The Oklahoma legislature on May 12 passed H.B. 2760, legislation that cuts the Oklahoma Affordable Housing Act’s annual funding in half retroactively to January 2020. Legislators pushed this bill quickly through both chambers without providing an opportunity for the affordable housing community to provide input. Housing advocates now turn to the Governor Kevin Stitt, urging him to veto the bill.
The Oklahoma Affordable Housing Act was originally passed in 2014 with broad bipartisan support. It provides $4 million per year in affordable housing tax credits to support the development of affordable rental homes for low- to moderate-income seniors, veterans, and families. Between 2015 and 2019, $19.1 million in state affordable housing tax credits have been issued with a positive economic impact of greater than $839 million. Without a veto from Governor Stitt, H.B. 2760 will cut funding to $2 million annually, retroactive to January 1, 2020.
The bill is part of an effort to reduce the state budget in light of the current coronavirus pandemic. Advocates, however, say this reduction will not save the state money in the near term because tax credits are redeemed after developments are constructed and fully leased, which generally takes at least two years. They also point out that it will cost the state revenue from a loss of construction wages and materials, the state will lose thousands of construction jobs and hundreds of permanent jobs, and a minimum of seven developments and 562 apartment homes across the state will be at risk if this retroactive bill is signed into law.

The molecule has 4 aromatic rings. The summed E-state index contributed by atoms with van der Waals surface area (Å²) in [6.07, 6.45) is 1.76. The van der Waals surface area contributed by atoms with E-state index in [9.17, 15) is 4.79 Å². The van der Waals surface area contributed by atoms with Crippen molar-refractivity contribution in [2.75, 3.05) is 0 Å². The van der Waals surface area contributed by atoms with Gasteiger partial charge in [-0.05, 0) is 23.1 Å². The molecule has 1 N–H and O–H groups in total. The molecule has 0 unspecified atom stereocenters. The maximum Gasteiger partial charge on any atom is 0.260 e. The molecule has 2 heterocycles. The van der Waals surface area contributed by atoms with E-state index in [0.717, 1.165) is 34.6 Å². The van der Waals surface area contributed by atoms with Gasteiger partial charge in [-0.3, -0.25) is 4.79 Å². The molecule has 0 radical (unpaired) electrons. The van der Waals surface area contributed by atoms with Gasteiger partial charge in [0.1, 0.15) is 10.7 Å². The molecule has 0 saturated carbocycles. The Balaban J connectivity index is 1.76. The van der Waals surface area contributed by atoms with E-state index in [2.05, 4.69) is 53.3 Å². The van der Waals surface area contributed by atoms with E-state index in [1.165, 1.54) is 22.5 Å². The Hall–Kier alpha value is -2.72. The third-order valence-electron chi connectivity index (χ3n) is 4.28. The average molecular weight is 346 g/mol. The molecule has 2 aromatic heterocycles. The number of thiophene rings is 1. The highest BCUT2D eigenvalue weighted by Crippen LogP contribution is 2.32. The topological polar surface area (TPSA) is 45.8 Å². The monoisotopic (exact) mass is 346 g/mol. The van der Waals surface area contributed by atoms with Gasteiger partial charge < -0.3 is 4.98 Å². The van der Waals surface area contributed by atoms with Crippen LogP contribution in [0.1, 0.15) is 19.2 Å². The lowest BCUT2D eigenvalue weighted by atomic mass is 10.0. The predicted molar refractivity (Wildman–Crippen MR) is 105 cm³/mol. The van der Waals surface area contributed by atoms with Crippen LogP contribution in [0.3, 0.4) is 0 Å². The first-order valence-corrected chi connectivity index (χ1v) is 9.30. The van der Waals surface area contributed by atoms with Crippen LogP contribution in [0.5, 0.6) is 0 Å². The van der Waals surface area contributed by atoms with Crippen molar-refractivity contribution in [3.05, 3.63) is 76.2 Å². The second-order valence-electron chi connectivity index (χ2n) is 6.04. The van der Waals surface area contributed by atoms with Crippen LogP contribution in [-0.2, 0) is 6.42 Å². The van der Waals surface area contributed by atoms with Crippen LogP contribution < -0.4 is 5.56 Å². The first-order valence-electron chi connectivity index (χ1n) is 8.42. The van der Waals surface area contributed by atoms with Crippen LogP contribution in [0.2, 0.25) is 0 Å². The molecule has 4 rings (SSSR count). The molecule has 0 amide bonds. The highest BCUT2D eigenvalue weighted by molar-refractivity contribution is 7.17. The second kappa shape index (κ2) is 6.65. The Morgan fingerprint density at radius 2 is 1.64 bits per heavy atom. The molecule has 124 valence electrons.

The Oklahoma Coalition for Affordable Housing (OCAH), an NLIHC state partner, and its network acted diligently to influence the process of the bill’s passage, despite its rapid timeline. On May 6, the House inserted substitute language into the bill just hours before it passed through committee, and false information about the Oklahoma Affordable Housing Act was prominent during a debate on the Senate side. While advocates worked swiftly the next day to address misinformation, the House began whipping votes for the bill and moved it up the agenda by several hours. The bill passed 59-41. On May 12, the Senate agenda – which did not originally include H.B. 2760 – was amended midday to include the bill. Advocates rushed to speak with senators, but once the session started, H.B. 2760 was moved up to the third item on the agenda and passed 25-20.
In a final effort to stop this bill, OCAH and its partners called and emailed Governor Stitt’s office urging him to veto the bill. The governor has until May 19 to sign or veto H.B. 2760. If no action is taken before then, it will automatically become law.
“It is unconscionable to lay budget shortfalls on our most vulnerable citizens without proper vetting and discussion, especially when so many are out of work and with an increase in evictions and foreclosures on the horizon,” said Lance Windel, OCAH board president.
For more information about the Oklahoma Coalition for Affordable Housing and the Oklahoma Affordable Housing Act, visit: https://affordablehousingcoalition.org/